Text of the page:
There hasn`t been a ton of studies that I`ve found on the effects of weighted blankets, though the few I`ve seen have shown promising results. What I can tell you is just about every person I`ve met who`s tried a weighted blanket for the calming impact on their anxiety--or insomnia--has raved about it. Add the reviews on popular brands where people go gaga over them, and that`s some pretty decent information at least for a case study on the topic. I`ve heard such great feedback from them that I finally broke down and bought my own.
There`s something very grounding and comforting about the pressure that being cuddled by the most massive blanket you`ve ever tried to lift brings. The closest comparison I`ve had is when my 60lb dog lays down on top of me. I love him, but the blanket doesn`t put its elbow on my diaphragm and lick the inside of my nose. Sheesh.
If you are serious about calming anxiety, don`t neglect some critical physical components that will either put you on your best foot forward or, if ignored, will put that foot knee deep in mud before you even get going.
1. Sleep. If you aren`t getting good sleep, you`re fighting an uphill battle with your mental health. Getting good sleep is perhaps another blog post but suffice it to say you need your 8 hours if you are going to win the battle with your anxiety.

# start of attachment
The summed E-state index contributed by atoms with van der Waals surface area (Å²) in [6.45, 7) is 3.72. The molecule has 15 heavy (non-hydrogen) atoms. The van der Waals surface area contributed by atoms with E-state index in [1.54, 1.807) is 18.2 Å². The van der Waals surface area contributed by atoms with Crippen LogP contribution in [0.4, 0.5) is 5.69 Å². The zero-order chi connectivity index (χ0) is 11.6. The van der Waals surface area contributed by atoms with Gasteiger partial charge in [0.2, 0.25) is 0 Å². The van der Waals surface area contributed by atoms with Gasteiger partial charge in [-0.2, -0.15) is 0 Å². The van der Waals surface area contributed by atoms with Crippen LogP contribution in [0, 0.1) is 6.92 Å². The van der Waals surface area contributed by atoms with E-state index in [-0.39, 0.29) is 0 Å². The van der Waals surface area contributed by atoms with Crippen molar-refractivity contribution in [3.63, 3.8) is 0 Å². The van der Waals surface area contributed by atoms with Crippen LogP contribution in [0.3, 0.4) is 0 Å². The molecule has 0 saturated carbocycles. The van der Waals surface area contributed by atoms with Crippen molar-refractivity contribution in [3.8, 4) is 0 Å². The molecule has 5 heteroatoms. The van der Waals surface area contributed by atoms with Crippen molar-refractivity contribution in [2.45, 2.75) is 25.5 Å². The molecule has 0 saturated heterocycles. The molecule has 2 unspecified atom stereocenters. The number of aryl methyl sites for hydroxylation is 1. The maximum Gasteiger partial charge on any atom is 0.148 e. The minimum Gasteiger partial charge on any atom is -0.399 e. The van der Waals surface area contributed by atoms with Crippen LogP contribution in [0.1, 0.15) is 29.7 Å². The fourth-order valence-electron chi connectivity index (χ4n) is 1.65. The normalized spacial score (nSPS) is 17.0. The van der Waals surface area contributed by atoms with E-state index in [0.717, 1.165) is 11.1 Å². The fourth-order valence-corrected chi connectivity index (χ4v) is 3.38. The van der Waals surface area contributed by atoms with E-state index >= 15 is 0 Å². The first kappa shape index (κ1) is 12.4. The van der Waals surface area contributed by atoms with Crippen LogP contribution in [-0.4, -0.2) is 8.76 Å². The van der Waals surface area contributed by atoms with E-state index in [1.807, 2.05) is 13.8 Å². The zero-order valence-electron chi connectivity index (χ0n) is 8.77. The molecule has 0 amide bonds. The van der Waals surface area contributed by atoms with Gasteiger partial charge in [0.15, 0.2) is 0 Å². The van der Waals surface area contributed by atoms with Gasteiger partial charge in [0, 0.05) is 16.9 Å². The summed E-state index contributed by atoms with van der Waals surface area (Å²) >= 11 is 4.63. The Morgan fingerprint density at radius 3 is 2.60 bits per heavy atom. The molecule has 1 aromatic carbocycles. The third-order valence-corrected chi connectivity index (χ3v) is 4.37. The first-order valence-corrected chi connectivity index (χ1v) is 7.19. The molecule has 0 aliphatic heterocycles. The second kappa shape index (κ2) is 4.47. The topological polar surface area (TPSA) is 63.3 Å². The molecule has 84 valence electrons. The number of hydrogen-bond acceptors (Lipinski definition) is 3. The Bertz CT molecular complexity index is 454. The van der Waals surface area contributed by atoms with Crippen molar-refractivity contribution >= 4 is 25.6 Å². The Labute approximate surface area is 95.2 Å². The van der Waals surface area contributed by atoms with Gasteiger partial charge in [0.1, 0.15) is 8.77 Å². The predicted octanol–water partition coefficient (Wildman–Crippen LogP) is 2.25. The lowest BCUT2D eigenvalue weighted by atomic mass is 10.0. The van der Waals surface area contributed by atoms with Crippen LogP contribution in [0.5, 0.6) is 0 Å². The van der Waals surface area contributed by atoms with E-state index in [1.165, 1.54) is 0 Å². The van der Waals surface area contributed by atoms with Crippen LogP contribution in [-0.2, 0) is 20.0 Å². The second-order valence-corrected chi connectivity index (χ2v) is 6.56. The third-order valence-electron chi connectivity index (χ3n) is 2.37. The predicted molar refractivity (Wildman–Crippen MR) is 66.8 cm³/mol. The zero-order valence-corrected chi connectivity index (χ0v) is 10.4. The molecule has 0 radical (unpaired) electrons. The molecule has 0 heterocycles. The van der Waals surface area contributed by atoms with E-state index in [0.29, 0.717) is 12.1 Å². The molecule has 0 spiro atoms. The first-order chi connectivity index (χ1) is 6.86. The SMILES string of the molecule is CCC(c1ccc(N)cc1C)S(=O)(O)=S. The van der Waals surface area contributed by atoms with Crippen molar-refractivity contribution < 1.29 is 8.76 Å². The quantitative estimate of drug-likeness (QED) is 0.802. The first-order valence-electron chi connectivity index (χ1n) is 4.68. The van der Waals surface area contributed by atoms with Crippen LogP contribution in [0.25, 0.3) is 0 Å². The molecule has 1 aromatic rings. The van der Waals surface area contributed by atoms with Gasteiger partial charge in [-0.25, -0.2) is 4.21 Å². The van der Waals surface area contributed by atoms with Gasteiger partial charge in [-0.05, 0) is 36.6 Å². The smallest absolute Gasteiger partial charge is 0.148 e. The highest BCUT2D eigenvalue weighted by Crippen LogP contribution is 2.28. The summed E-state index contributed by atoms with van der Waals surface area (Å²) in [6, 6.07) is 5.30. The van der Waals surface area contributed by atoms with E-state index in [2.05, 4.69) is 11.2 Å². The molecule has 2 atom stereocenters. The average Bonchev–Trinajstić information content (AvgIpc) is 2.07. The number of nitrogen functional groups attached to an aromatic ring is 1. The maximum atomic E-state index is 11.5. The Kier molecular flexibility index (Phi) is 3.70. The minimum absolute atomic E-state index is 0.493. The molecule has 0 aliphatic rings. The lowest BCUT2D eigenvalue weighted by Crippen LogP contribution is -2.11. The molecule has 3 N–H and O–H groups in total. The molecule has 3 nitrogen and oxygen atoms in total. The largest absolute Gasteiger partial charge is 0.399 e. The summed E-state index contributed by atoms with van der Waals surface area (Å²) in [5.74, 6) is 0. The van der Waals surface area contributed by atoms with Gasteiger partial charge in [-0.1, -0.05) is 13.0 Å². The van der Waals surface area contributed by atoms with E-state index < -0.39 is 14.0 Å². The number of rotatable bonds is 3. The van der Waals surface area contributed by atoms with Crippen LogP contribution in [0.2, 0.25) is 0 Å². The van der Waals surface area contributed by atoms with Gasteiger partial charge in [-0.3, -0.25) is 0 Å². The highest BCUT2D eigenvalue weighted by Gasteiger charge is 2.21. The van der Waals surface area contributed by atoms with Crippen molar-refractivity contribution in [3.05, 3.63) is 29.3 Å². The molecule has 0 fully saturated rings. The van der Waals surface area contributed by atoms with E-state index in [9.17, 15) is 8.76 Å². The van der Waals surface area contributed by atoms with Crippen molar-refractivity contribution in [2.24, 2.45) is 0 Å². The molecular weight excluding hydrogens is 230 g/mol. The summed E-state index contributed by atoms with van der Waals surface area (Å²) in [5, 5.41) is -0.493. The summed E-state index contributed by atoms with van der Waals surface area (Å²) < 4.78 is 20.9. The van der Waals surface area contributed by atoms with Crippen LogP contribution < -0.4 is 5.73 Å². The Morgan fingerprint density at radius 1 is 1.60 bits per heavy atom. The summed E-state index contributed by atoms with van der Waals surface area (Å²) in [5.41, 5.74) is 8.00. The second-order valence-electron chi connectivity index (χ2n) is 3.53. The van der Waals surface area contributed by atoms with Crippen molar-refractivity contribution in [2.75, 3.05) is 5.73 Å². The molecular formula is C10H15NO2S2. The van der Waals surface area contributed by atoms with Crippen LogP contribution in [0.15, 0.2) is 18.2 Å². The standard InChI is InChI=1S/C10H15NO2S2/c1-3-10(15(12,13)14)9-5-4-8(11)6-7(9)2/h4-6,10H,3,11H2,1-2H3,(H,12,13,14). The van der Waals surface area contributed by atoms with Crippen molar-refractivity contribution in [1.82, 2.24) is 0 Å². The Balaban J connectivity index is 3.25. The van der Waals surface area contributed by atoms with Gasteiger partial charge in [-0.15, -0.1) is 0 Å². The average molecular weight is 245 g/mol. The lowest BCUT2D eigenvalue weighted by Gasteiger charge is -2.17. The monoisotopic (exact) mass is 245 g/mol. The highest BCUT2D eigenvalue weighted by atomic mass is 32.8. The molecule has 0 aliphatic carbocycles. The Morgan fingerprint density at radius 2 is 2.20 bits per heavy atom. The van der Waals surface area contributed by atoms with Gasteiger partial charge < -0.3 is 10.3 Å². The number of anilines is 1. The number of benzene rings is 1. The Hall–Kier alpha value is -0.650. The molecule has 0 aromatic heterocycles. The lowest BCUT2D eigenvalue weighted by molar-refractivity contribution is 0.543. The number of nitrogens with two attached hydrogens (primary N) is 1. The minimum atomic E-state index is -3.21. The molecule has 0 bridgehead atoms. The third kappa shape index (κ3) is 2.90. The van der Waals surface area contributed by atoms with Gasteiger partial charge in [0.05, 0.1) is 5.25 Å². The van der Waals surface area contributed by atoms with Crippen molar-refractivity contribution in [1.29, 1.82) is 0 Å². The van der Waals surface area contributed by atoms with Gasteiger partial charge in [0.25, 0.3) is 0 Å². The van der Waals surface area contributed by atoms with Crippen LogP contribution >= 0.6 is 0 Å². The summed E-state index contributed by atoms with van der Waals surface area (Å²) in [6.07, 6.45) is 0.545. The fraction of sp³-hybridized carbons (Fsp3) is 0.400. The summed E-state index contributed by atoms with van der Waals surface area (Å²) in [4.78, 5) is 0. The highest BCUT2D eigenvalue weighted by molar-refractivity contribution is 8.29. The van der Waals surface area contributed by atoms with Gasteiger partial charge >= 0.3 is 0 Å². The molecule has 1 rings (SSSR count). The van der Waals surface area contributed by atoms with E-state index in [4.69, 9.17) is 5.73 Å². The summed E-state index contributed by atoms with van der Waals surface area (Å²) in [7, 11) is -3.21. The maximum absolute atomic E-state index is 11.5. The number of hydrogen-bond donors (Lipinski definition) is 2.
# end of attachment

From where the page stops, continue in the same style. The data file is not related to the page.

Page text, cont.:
2. Balanced Eating. Most of us love potato chips and ice cream. And coffee. Coffee is the best. The problem is when most of our diet is composed of simple carbs (like potato chips), sugar, and caffeine, our body isn`t getting the nutrients it needs, our blood sugar is going nuts, and stimulants have hijacked the nervous system. I`m not saying any of these foods are wrong--I am saying that all of these foods together too frequently are a terrible combination. The body needs foods that help it maintain energy--sustained energy. Think fiber and protein.
3. Exercise. This remains as one of the most useful things we can do for anxiety both in the moment of peak anxiety and as a preventative. Regular exercise has a pervasive calming effect that helps us lower our responses to stress in the long run. Training as an intervention for in the moment worry is also really helpful--it`s versatile like that. It`s often beneficial for people to experiment with the type of exercise that is helpful when they are freaking out. For some, a walk is exactly what they need, for others a step does nothing, and they need something more intense like weight lifting or High-Intensity Interval Training. Whatever it is, by and large, this is one of the best things you can do to calm yourself down.
4. Relaxation training. Learning to use deep breathing, progressive muscle relaxation, or body scans are all helpful relaxation options that can help a body calm. These can be beneficial supports, too.
And there you have it, five scientifically studied strategies to decrease your anxiety, plus a few extra for good measure. Here`s to wishing you good mental health!